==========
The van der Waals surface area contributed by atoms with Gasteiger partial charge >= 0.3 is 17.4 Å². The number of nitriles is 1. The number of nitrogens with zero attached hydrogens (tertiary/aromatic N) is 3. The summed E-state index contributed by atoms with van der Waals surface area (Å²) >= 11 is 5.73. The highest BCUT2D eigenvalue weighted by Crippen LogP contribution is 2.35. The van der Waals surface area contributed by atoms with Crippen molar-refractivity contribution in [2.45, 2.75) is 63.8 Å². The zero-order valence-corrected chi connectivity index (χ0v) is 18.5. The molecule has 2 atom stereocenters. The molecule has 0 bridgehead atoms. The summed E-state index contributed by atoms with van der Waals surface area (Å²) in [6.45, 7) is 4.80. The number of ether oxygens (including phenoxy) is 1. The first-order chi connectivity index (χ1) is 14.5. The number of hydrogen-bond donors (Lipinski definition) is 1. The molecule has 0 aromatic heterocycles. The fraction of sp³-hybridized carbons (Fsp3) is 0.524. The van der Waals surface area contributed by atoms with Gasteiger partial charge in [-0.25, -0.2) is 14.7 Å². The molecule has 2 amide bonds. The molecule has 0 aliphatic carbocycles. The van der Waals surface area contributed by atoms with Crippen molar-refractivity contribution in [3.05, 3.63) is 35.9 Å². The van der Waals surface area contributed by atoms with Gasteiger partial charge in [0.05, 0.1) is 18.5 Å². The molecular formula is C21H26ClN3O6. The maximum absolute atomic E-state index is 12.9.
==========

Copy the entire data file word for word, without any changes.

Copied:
The van der Waals surface area contributed by atoms with Gasteiger partial charge >= 0.3 is 17.4 Å². The number of nitriles is 1. The number of nitrogens with zero attached hydrogens (tertiary/aromatic N) is 3. The summed E-state index contributed by atoms with van der Waals surface area (Å²) >= 11 is 5.73. The highest BCUT2D eigenvalue weighted by Crippen LogP contribution is 2.35. The van der Waals surface area contributed by atoms with Crippen molar-refractivity contribution in [2.45, 2.75) is 63.8 Å². The zero-order valence-corrected chi connectivity index (χ0v) is 18.5. The molecule has 2 atom stereocenters. The molecule has 0 bridgehead atoms. The summed E-state index contributed by atoms with van der Waals surface area (Å²) in [6.45, 7) is 4.80. The number of ether oxygens (including phenoxy) is 1. The first-order chi connectivity index (χ1) is 14.5. The number of hydrogen-bond donors (Lipinski definition) is 1. The molecule has 0 aromatic heterocycles. The fraction of sp³-hybridized carbons (Fsp3) is 0.524. The van der Waals surface area contributed by atoms with Gasteiger partial charge in [-0.25, -0.2) is 14.7 Å². The molecule has 2 amide bonds. The molecule has 0 aliphatic carbocycles. The van der Waals surface area contributed by atoms with Crippen molar-refractivity contribution in [3.05, 3.63) is 35.9 Å². The van der Waals surface area contributed by atoms with Gasteiger partial charge in [0.05, 0.1) is 18.5 Å². The molecular formula is C21H26ClN3O6. The maximum absolute atomic E-state index is 12.9.